In 2010 I actually planned a real vacation for the first time in many years.  I planned a weekend surprise getaway to Chicago at the end of October for my partner’s birthday.  I described it in a previous post in this series, because that trip qualifies as “Best Party” of 2010. I really loved planning every detail, from booking the flights to purchasing our CityPasses online, to conspiring with friends to be able to stay in their condo.  It was a magical five days. I think I’ll include my guy in the planning for our next vacation.  It was a blessing to have created the time and the resources to make the trip.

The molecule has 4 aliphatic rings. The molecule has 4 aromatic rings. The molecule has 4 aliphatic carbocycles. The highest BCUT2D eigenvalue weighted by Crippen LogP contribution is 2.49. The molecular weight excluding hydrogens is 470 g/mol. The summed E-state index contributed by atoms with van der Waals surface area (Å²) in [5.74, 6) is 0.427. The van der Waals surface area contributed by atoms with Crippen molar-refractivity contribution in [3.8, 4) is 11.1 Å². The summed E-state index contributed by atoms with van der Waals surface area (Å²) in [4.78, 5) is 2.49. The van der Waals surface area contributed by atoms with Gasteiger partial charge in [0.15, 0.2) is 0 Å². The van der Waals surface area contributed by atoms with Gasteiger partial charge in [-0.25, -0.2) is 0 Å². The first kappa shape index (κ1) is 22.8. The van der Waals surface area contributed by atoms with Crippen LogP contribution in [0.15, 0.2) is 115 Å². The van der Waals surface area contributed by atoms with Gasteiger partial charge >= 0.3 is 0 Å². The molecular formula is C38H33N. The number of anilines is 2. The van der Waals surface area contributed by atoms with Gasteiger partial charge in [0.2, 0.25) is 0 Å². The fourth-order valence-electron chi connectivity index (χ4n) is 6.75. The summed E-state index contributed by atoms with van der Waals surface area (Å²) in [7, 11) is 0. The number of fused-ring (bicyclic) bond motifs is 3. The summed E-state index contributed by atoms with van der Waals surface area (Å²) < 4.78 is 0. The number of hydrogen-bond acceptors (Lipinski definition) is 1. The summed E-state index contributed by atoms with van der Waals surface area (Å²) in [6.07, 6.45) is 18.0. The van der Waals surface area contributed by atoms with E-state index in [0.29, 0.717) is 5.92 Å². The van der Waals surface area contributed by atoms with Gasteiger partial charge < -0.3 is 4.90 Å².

So my questions for 2011 — how can I create more opportunities for travel this year.  As with everything — “ask and ye shall receive.” I’m asking! I’m going to apply to renew my passport so that that if an invitation arises to go abroad, I can do it.  I love to travel anywhere to share my work with people, and am currently creating more opportunities to do that.  And I think another trip to Chicago, or perhaps San Francisco, are beckoning.  I know I can be packed in less than an hour.  Let’s go!